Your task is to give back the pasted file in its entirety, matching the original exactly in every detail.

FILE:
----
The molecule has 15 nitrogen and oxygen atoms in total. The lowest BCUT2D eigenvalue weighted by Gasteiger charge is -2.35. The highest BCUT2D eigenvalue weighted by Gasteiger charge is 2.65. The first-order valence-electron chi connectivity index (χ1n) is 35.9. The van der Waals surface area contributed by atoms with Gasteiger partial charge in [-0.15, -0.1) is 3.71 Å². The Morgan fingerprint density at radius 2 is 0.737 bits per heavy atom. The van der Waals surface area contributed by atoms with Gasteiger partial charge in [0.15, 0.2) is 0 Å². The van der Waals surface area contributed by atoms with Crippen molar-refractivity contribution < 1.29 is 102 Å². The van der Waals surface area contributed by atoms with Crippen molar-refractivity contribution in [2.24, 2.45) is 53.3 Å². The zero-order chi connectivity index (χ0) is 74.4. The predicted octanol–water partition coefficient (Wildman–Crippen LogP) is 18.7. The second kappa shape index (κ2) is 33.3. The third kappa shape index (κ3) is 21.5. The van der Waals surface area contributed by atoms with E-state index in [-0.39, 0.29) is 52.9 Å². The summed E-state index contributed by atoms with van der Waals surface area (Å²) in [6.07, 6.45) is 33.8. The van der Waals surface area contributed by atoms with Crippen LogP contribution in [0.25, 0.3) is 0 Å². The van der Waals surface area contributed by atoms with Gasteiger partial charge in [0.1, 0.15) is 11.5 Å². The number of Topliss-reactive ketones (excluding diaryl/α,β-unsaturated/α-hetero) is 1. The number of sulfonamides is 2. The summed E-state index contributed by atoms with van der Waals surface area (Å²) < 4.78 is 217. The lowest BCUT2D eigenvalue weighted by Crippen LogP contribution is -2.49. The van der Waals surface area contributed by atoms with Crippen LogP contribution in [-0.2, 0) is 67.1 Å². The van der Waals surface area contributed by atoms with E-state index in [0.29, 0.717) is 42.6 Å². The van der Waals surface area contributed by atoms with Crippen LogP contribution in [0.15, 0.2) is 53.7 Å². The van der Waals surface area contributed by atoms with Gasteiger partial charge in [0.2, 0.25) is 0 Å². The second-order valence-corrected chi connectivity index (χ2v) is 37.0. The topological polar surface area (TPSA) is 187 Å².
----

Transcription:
The molecule has 15 nitrogen and oxygen atoms in total. The lowest BCUT2D eigenvalue weighted by Gasteiger charge is -2.35. The highest BCUT2D eigenvalue weighted by Gasteiger charge is 2.65. The first-order valence-electron chi connectivity index (χ1n) is 35.9. The van der Waals surface area contributed by atoms with Gasteiger partial charge in [-0.15, -0.1) is 3.71 Å². The Morgan fingerprint density at radius 2 is 0.737 bits per heavy atom. The van der Waals surface area contributed by atoms with Gasteiger partial charge in [0.15, 0.2) is 0 Å². The van der Waals surface area contributed by atoms with Crippen molar-refractivity contribution < 1.29 is 102 Å². The van der Waals surface area contributed by atoms with Crippen molar-refractivity contribution in [2.24, 2.45) is 53.3 Å². The zero-order chi connectivity index (χ0) is 74.4. The predicted octanol–water partition coefficient (Wildman–Crippen LogP) is 18.7. The second kappa shape index (κ2) is 33.3. The third kappa shape index (κ3) is 21.5. The van der Waals surface area contributed by atoms with E-state index in [-0.39, 0.29) is 52.9 Å². The summed E-state index contributed by atoms with van der Waals surface area (Å²) in [6.07, 6.45) is 33.8. The van der Waals surface area contributed by atoms with Crippen LogP contribution in [0.25, 0.3) is 0 Å². The van der Waals surface area contributed by atoms with Gasteiger partial charge in [0.1, 0.15) is 11.5 Å². The number of Topliss-reactive ketones (excluding diaryl/α,β-unsaturated/α-hetero) is 1. The number of sulfonamides is 2. The summed E-state index contributed by atoms with van der Waals surface area (Å²) < 4.78 is 217. The lowest BCUT2D eigenvalue weighted by Crippen LogP contribution is -2.49. The van der Waals surface area contributed by atoms with Crippen LogP contribution in [-0.2, 0) is 67.1 Å². The van der Waals surface area contributed by atoms with E-state index in [0.29, 0.717) is 42.6 Å². The van der Waals surface area contributed by atoms with Crippen LogP contribution in [0.15, 0.2) is 53.7 Å². The van der Waals surface area contributed by atoms with Gasteiger partial charge in [0.2, 0.25) is 0 Å². The second-order valence-corrected chi connectivity index (χ2v) is 37.0. The topological polar surface area (TPSA) is 187 Å².